Parents with a baby that is due on or after 5 April will be able to take advantage of the new statutory scheme for Shared Parental Leave (SPL) and Statutory Shared Parental Pay (SSPP). The scheme allows a woman who is eligible for statutory maternity leave and statutory maternity pay to choose to bring these entitlements to an early end and to share the balance with either the father of her child, her husband, civil partner or partner.
Employees who adopt (on or after 5 April 2015) will enjoy similar rights to shared parental leave and pay as will intended parents of a child born through a surrogacy arrangement.
SPL should not be confused with the right to Parental Leave which entitles qualifying parents of both sexes to take up to 18 weeks’ unpaid leave to care for a child. Such leave can currently only be taken up to a child’s fifth birthday (except where a child is disabled in which case leave may be taken up to his or her 18th birthday). The age limit on Parental Leave will, however, increase from 5 years to 18 years for all children in April 2015.
The new scheme
Under the new scheme a woman who is eligible for Statutory Maternity Leave and Statutory Maternity Pay can choose to bring her leave and pay to an early end and share the balance with the father/her partner. This is designed to give parents more flexibility in how they share the care of their child in the first year of its life. They will be able to share a pot of leave and decide to be off work at the same time and/or take it in turns to have periods of leave to look after the child.
Although the first two weeks following the birth will remain reserved for the mother (referred to as ‘compulsory maternity leave’), the remaining 50 weeks can be taken by either the mother or the father (or the mother’s husband, civil partner or partner), subject to certain eligibility and notification requirements. The father of the child will, of course, not necessarily be the mother’s husband or partner. The mother can decide with whom she wishes to share the leave and pay. She cannot, however, choose to share it with more than one person in respect of the same child.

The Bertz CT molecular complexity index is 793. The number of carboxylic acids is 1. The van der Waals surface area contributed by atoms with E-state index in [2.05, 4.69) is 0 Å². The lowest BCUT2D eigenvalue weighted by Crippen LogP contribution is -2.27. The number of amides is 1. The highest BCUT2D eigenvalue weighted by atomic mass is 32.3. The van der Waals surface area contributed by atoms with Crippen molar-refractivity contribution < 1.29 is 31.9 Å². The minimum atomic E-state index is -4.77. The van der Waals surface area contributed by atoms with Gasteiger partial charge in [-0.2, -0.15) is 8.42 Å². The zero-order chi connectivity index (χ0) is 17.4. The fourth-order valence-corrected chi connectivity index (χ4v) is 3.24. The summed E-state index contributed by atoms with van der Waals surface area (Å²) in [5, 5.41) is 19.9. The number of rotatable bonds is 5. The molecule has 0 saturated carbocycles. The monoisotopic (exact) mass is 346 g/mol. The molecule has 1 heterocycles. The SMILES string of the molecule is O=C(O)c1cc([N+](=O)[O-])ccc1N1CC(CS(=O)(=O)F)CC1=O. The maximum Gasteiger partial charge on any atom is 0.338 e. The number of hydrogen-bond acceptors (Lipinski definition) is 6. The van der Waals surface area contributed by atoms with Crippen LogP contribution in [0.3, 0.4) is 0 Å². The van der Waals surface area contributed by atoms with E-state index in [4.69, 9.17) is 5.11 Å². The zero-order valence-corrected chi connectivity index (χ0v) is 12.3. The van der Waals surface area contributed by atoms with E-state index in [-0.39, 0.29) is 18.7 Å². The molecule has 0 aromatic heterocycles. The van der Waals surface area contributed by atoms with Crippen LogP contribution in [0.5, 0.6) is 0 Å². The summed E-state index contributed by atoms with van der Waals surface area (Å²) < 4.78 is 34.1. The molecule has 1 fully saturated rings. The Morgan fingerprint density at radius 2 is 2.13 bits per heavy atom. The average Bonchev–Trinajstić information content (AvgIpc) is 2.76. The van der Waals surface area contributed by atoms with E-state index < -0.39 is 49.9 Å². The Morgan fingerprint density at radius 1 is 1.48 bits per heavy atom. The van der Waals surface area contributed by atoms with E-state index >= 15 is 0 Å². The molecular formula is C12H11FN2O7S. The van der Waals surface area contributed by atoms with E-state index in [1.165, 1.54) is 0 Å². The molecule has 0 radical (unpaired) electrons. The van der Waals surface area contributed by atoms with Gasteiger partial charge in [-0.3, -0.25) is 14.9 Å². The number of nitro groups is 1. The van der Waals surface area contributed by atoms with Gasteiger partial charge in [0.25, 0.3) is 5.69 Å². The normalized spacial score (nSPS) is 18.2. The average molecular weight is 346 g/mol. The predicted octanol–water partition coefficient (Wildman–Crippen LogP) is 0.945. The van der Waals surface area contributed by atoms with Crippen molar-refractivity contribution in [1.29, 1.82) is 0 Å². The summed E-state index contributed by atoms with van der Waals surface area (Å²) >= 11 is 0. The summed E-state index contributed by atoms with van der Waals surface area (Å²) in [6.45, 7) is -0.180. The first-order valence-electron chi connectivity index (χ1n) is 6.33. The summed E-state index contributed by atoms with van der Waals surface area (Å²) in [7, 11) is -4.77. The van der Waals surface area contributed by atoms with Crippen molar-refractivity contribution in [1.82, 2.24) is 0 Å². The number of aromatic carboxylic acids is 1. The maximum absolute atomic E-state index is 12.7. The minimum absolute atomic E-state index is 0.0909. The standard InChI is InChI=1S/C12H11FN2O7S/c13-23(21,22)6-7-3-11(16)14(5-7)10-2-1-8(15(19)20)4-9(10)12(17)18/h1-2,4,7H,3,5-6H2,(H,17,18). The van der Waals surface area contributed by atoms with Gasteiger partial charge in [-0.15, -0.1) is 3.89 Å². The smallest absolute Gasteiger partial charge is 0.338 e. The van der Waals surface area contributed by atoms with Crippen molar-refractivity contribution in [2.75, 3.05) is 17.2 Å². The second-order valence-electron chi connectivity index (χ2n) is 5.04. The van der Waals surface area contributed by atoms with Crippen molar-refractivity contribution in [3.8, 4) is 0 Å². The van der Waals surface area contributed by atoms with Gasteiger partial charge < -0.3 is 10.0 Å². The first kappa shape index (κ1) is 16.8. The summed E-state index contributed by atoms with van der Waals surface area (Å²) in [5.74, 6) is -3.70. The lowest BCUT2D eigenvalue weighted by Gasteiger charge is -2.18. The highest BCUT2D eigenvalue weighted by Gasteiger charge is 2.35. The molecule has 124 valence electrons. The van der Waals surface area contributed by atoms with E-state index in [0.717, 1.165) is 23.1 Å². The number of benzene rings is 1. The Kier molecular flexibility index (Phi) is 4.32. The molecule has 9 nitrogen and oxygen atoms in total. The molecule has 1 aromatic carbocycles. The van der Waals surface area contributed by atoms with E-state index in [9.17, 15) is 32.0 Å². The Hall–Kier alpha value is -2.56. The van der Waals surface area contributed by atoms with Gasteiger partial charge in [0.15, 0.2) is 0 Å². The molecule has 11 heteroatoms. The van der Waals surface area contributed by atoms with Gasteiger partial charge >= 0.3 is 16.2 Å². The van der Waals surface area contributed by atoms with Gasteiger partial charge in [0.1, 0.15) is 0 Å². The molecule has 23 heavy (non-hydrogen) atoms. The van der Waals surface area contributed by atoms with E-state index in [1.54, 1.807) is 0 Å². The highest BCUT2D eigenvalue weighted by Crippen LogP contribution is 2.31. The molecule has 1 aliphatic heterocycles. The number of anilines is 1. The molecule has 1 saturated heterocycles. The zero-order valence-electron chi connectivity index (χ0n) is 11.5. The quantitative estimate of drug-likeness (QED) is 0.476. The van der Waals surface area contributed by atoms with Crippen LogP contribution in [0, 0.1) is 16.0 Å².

The additional paternity leave scheme, which came into force in 2011, has allowed the father to take up to six months’ leave consequent on the mother returning to work. However, take-up has been low and it will be abolished on 5 April 2015 to make way for SPL. Ordinary paternity leave and pay for one or two weeks will continue to be available.
Eligibility for SPL
Employees can benefit from the right to SPL if:
- they have been working with the same employer for 26 weeks by the end of the ‘relevant week’ (the 15th week before the expected week of birth) and remain in continuous employment until the week before they start their SPL;
- they share the main caring responsibility for the child;
- the mother is entitled to Statutory Maternity Leave and/or Statutory Maternity Pay (or maternity allowance) and has ended that entitlement or has given notice to reduce it;
- the employee’s spouse/partner satisfies an ‘employment and earnings test’ (which in essence requires them to have been earning £30 or more a week for 13 of the 66 weeks before the expected week of birth);
- an appropriate notice of entitlement has to be given to their employer; and
- a ‘period of leave’ notice has been given to their employer in order to book the period (or periods) of SPL they intend to take.
Eligibility for SSPP
These are the same as for SPL, but with the additional requirement that:
- the employee’s normal weekly earnings for the eight weeks ending with the ‘relevant week’ (the 15th week before the expected week of birth) must be at least the lower earnings limit for paying Class 1 NI contributions (£111 a week for tax year 2014/15)
- during the payment period, the employee must intend to care for the child, be absent from work and be absent on SPL.
Cutting short maternity leave and pay
The mother must cut short her entitlement to statutory maternity leave in order to enable the father (or her partner) to take advantage of SPL. In other words, she must bring forward the date on which her maternity leave period (of up to 52 weeks’) ends.